Shopping / Streets / Areas, Cork
I forgot all about the English Market until we came upon it wandering around and regrettably we had already had lunch. But I did stop and get a few chocolates from the Chocolate Shop which purchases their supply from different European chocolatiers.
The English Market has been in business since 1788 and claims to be the oldest market of it's kind. It's 140 stalls have vendors selling meat, poultry, seafood, cheese, wine, pasta, fruits, vegetables and there's even a whole stall devoted to olives.
It's open from Monday-Saturday from 8am-6pm although some vendors may arrive late or close early.
What a colorful street...
Oliver Plunkett Street is one of the main merchant street in Cork designed with colorful lights. A must do by night to admire the slowy change of the light from blue to pink and many other colours!
'Doing Pana', (not to be confused with 'doing time') is a time-honoured tradition in Cork. Pana is the irreverent name which Patrick Street, the citys principal street, goes by. Home to the big department stores, smaller speciality shops, cafes and restaurants, most Cork people will walk down this street on Saturdays for pleasure as well as business. The pictures I'm including show Patrick Street on the Saturday celebrating the accession of the new countries to the EU. While these are obviously showing a city packed with people celebrating, I think it would be fair to say that there is quite a buzz on Patrick street every Saturday afternoon.
There are some excellent shopping to be had in Cork St Patrick’s ST and the Grand Parade all have the big main high st shops and trendy stores
what you don’t realise when walking around these streets that they are culverted and the river lee is running down the middle of the street the 18th cent buildings that the shops are now occupying show signs of how they were built by water (look for the buildings with the front door in the middle of the house and steps up to the door) the South mall as quite a lot of building this way
There is so much to see, and we had so little time to see it in, we found the best way was to walk the town. One must have good walking shoes, and of course comfortable socks. My wife and I were enthralled by the cleanliness of the streets and the spontanious way in which people were willing to assist us to find various places of interest. But walking although the best way, can be tireing, so good shoes and of course plenty of water would be advisable. The Old English Market is a must, the smells and sights are wonderfull. The freshness of the produce exciting. The prices in our opinion were good.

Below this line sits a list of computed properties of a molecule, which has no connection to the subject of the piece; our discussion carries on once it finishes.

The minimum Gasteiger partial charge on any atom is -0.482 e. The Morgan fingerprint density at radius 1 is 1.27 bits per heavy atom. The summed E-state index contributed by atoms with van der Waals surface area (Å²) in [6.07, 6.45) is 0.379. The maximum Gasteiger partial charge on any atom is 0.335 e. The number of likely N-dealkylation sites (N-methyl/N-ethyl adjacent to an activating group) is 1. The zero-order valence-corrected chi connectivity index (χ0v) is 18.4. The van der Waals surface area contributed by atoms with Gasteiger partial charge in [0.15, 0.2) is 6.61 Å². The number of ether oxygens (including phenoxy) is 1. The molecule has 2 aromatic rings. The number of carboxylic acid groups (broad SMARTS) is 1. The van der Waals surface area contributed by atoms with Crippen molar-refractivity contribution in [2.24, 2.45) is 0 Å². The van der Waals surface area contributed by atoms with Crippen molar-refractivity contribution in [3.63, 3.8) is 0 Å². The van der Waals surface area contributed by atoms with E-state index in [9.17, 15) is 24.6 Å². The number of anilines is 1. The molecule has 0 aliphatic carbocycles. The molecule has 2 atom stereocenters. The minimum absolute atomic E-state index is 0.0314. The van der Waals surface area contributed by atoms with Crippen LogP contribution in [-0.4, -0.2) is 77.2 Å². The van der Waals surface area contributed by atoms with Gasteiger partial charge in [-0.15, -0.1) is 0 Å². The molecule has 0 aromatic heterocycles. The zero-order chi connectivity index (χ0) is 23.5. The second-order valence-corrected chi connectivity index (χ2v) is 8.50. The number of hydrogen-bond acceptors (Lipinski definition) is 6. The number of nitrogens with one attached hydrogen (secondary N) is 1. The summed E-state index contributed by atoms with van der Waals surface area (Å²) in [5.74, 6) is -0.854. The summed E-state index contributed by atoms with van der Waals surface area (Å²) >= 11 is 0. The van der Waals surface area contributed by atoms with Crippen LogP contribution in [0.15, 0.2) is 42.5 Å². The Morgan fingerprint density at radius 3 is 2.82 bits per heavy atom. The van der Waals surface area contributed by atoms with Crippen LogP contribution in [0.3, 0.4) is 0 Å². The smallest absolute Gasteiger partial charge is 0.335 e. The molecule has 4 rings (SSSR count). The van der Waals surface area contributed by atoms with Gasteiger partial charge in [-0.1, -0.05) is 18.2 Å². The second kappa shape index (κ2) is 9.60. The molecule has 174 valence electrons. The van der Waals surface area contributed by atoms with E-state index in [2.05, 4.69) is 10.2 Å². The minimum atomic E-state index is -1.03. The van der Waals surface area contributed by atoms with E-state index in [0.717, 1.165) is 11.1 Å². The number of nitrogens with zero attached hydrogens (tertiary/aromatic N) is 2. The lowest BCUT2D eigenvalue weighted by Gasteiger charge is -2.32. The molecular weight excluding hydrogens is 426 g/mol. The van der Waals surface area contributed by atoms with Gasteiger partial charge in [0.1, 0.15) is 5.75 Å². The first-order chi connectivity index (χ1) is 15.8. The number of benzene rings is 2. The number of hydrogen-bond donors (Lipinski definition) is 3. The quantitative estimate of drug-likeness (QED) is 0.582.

A trip to Cork wouldn't be complete with out some shopping on Patrick Street in the city center. There is a nice variety of stores with clothing, cds, electronics, pubs, american food, chinese food, books, you name it. During the weekends and during other festivals there are plenty of acts going on, from knife juggles to musicians to jumpropers...I find it to be an exciting place to be.
Its proper name may be Princes Street Market, but it is generally better known as The English Market as - prior to the Independence - Irish people were not actually allowed to go shopping in it. This Market is now a food lover’s dream. Fresh food of every kind is sold under its roof: Meat, fish, olives, cheese, fruit, vegetables, herbs and spices and much more. The more experimental amongst you may even go for some tripe and drisheen, a local delicacy (of sorts) made of blood sausage and cow’s intestines. You can get one of the best sandwiches in town and on a sunny day walk over to Bishop Lucey Park for a picnic. Or you can enjoy the Market’s delicacies in the Farmgate Café or at some of the stalls that also offer limited seating. The Market also houses a variety of other non-food shops such as book stores.
Stroll around the indoor markets of Cork. Cork has a few very nice indoor markets.
The most popular seems to be the the Old English Market (see photo). On two levels fresh fruits, vegetables, fish and meat is offered.
On the second level is a nice cafe with a view down to the market business.
The English Market sells a variety of local and imported produce to tantalise the tastebuds.
It sells food and drink ranging from milk, bread, meat and fish all the way through to champagne, olives, and caviar.
Blarney woollen mills donr leave without going in. Lovely shopping experience, crystal, clothes, souveniers. Great.
I was rather surprised to find a place called the 'English Market', knowing that the memory of the English domination of Ireland is not the most cherished episode of Irish History!